Spotify is discussing a plan to bypass the tradtional route to a public listing with officials at the US Securities and Exchange Commission (SEC), which is investigating the move.

The regulator wants to know more about why the world’s largest paid music streaming service, which launched in Thailand this week, wants to list directly on the New York Stock Exchange rather than conduct a traditional share sale. SEC officials have been in touch with the company since July, Bloomberg reported.

Not many companies choose to list directly. Only a few have done so on the Nasdaq Stock Market and none on the New York Stock Exchange – Spotify would be the first.

A direct listing usually means the company is not looking to raise money or create awareness, something typically achieved via an IPO, and can avoid underwriting fees and restrictions on stock sales by current owners, Bloomberg explained. It also means the holdings of executives and investors will not be diluted.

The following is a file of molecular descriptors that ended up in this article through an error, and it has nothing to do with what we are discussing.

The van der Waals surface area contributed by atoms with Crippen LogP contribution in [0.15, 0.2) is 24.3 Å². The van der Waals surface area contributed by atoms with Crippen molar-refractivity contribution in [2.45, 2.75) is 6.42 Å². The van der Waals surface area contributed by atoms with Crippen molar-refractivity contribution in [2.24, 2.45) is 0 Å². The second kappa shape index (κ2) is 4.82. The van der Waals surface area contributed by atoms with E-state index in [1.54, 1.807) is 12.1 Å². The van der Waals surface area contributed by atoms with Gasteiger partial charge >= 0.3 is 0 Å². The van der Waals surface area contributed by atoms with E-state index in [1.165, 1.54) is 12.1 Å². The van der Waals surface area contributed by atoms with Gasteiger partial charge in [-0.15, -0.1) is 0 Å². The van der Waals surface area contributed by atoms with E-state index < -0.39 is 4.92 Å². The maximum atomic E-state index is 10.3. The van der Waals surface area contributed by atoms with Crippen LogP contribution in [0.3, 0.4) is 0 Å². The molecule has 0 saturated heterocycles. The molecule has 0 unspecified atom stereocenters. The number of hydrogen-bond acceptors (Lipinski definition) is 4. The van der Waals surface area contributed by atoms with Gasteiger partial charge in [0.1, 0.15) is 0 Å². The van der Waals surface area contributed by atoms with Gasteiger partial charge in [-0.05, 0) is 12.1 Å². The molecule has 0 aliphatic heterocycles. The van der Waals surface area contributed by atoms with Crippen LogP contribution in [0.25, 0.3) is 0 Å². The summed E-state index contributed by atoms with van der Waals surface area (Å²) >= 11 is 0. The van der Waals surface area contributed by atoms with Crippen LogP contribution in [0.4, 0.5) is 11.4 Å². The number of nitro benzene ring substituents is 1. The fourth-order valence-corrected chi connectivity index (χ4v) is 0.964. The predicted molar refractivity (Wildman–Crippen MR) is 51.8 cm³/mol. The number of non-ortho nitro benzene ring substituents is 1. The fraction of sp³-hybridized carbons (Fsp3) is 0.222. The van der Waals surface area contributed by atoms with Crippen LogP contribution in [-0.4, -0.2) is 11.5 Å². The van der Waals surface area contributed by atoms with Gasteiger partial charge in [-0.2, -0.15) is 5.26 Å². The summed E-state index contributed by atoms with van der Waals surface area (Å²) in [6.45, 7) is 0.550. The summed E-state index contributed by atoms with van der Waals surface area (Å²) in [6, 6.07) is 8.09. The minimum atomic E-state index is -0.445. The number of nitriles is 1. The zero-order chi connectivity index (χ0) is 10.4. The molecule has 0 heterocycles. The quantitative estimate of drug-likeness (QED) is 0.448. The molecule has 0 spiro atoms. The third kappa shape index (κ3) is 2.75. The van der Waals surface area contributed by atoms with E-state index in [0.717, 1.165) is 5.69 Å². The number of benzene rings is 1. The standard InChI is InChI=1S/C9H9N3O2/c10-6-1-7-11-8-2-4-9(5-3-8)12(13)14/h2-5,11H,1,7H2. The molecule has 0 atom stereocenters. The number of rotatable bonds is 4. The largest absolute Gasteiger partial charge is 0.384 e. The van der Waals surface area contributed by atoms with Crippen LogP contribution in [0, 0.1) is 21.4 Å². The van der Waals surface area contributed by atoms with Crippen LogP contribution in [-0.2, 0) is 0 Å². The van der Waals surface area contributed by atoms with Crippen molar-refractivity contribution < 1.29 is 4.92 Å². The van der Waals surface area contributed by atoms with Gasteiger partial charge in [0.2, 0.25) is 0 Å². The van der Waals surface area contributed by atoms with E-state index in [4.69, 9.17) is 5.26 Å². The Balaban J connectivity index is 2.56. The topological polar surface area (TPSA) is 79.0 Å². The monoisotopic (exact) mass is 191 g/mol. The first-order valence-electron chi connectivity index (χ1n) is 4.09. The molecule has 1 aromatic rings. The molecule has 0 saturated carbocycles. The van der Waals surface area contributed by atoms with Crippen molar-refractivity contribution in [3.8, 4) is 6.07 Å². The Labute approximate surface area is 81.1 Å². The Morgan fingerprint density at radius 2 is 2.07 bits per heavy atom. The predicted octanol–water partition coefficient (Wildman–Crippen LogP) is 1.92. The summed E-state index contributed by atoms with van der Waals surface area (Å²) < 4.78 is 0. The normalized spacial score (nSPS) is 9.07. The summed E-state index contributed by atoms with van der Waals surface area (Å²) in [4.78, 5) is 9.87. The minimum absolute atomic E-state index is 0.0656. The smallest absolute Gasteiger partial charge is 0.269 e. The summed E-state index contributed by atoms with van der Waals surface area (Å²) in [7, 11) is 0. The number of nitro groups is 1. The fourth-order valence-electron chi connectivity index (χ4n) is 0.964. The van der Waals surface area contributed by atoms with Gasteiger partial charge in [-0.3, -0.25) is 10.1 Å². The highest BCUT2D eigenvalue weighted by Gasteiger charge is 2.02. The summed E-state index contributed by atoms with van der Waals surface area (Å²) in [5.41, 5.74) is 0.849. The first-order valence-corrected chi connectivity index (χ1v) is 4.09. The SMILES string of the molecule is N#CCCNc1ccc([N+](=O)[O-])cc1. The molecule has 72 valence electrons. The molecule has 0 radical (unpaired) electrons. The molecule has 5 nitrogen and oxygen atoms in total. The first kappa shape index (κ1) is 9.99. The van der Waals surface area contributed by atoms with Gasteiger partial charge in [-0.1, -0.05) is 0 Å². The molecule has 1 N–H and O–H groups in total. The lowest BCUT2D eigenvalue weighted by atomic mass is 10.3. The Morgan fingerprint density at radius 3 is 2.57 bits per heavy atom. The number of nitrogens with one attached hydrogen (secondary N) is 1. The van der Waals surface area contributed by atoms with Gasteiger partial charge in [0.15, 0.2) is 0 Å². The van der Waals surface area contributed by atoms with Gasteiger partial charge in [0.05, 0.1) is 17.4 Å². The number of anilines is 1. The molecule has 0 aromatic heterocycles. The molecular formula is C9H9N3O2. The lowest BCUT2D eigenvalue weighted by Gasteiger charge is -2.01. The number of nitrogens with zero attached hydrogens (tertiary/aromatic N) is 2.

However, it brings uncertainty as during an IPO process investor feedback is taken into account and buyers are ready to purchase shares.

Spotify hired Goldman Sachs Group, Morgan Stanley and Allen & Co to evaluate its options. It already raised more than $1 billion in equity and obtained a $1 billion convertible loan from investors in March 2016, Bloomberg said.

The company recently announced the service hit 60 million paying subscribers after adding 10 million paying users between March and July.

It also boasts 100 million customers who use the service for free. In comparison, Apple Music counts 27 million subscribers in all, though the service does not offer a free option.

Spotify was valued at $8.5 billion in a funding round in 2015. While its revenue is on the rise – it made €2.9 billion ($3.4 billion) in 2016 – its net losses have widened because of rising royalty and distribution fees.